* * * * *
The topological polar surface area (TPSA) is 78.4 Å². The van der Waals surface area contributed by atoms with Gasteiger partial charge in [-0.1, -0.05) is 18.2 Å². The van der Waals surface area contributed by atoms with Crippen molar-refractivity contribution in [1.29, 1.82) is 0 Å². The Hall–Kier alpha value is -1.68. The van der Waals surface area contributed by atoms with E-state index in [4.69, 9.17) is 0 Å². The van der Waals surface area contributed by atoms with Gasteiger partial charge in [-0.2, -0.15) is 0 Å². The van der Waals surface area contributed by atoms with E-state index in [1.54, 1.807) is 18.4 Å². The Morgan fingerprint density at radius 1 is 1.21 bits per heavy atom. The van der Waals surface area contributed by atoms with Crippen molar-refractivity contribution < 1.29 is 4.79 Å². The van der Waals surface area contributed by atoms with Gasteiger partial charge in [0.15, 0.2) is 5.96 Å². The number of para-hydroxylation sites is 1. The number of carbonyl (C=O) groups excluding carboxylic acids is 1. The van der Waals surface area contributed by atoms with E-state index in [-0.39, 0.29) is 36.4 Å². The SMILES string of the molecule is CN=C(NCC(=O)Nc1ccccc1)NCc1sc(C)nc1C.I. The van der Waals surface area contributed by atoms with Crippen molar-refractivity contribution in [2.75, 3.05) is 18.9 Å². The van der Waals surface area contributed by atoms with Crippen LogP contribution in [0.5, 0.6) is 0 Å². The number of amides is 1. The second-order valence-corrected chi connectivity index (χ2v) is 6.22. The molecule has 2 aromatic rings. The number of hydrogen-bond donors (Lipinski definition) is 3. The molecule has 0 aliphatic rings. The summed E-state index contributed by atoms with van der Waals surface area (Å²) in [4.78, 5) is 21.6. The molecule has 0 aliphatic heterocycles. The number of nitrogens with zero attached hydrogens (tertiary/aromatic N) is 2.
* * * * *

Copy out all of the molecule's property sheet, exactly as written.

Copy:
The topological polar surface area (TPSA) is 78.4 Å². The van der Waals surface area contributed by atoms with Gasteiger partial charge in [-0.1, -0.05) is 18.2 Å². The van der Waals surface area contributed by atoms with Crippen molar-refractivity contribution in [1.29, 1.82) is 0 Å². The Hall–Kier alpha value is -1.68. The van der Waals surface area contributed by atoms with E-state index in [4.69, 9.17) is 0 Å². The van der Waals surface area contributed by atoms with Gasteiger partial charge in [-0.2, -0.15) is 0 Å². The van der Waals surface area contributed by atoms with E-state index in [1.54, 1.807) is 18.4 Å². The Morgan fingerprint density at radius 1 is 1.21 bits per heavy atom. The van der Waals surface area contributed by atoms with Crippen molar-refractivity contribution < 1.29 is 4.79 Å². The van der Waals surface area contributed by atoms with Gasteiger partial charge in [0.15, 0.2) is 5.96 Å². The number of para-hydroxylation sites is 1. The number of carbonyl (C=O) groups excluding carboxylic acids is 1. The van der Waals surface area contributed by atoms with E-state index in [-0.39, 0.29) is 36.4 Å². The SMILES string of the molecule is CN=C(NCC(=O)Nc1ccccc1)NCc1sc(C)nc1C.I. The van der Waals surface area contributed by atoms with Crippen molar-refractivity contribution in [2.75, 3.05) is 18.9 Å². The van der Waals surface area contributed by atoms with Crippen LogP contribution in [0.5, 0.6) is 0 Å². The number of amides is 1. The second-order valence-corrected chi connectivity index (χ2v) is 6.22. The molecule has 2 aromatic rings. The number of hydrogen-bond donors (Lipinski definition) is 3. The molecule has 0 aliphatic rings. The summed E-state index contributed by atoms with van der Waals surface area (Å²) in [4.78, 5) is 21.6. The molecule has 0 aliphatic heterocycles. The number of nitrogens with zero attached hydrogens (tertiary/aromatic N) is 2.